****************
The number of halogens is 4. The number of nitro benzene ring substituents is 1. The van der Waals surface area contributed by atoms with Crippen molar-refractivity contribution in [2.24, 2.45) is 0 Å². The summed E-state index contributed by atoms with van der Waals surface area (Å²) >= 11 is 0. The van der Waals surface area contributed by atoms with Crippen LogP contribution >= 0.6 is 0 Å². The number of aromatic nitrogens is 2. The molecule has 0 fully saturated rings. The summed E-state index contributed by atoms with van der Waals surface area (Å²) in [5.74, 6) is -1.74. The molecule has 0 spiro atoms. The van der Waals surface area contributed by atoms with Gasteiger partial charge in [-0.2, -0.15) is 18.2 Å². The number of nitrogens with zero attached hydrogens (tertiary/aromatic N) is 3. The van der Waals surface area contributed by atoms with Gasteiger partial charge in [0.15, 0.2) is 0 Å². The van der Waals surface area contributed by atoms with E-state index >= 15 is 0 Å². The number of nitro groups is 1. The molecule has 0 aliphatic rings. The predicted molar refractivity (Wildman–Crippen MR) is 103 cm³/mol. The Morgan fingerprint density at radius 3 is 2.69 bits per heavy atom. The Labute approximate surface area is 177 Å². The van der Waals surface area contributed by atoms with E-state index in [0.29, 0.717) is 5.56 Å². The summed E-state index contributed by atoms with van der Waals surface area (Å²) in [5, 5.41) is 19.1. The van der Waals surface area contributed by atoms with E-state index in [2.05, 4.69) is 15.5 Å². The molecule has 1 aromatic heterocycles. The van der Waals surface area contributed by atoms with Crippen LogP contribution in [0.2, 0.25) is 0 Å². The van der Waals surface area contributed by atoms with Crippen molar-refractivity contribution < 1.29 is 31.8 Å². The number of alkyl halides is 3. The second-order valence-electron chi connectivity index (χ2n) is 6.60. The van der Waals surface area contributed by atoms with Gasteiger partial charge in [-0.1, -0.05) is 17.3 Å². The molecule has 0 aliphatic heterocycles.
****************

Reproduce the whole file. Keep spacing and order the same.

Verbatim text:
The number of halogens is 4. The number of nitro benzene ring substituents is 1. The van der Waals surface area contributed by atoms with Crippen molar-refractivity contribution in [2.24, 2.45) is 0 Å². The summed E-state index contributed by atoms with van der Waals surface area (Å²) >= 11 is 0. The van der Waals surface area contributed by atoms with Crippen LogP contribution >= 0.6 is 0 Å². The number of aromatic nitrogens is 2. The molecule has 0 fully saturated rings. The summed E-state index contributed by atoms with van der Waals surface area (Å²) in [5.74, 6) is -1.74. The molecule has 0 spiro atoms. The van der Waals surface area contributed by atoms with Gasteiger partial charge in [-0.2, -0.15) is 18.2 Å². The number of nitrogens with zero attached hydrogens (tertiary/aromatic N) is 3. The van der Waals surface area contributed by atoms with Gasteiger partial charge in [0.15, 0.2) is 0 Å². The van der Waals surface area contributed by atoms with E-state index >= 15 is 0 Å². The number of nitro groups is 1. The molecule has 0 aliphatic rings. The predicted molar refractivity (Wildman–Crippen MR) is 103 cm³/mol. The Morgan fingerprint density at radius 3 is 2.69 bits per heavy atom. The Labute approximate surface area is 177 Å². The van der Waals surface area contributed by atoms with E-state index in [0.29, 0.717) is 5.56 Å². The summed E-state index contributed by atoms with van der Waals surface area (Å²) in [5, 5.41) is 19.1. The van der Waals surface area contributed by atoms with E-state index in [2.05, 4.69) is 15.5 Å². The molecule has 1 aromatic heterocycles. The van der Waals surface area contributed by atoms with Crippen LogP contribution in [0.2, 0.25) is 0 Å². The van der Waals surface area contributed by atoms with Crippen molar-refractivity contribution < 1.29 is 31.8 Å². The number of alkyl halides is 3. The second-order valence-electron chi connectivity index (χ2n) is 6.60. The van der Waals surface area contributed by atoms with Gasteiger partial charge in [-0.1, -0.05) is 17.3 Å². The molecule has 0 aliphatic heterocycles.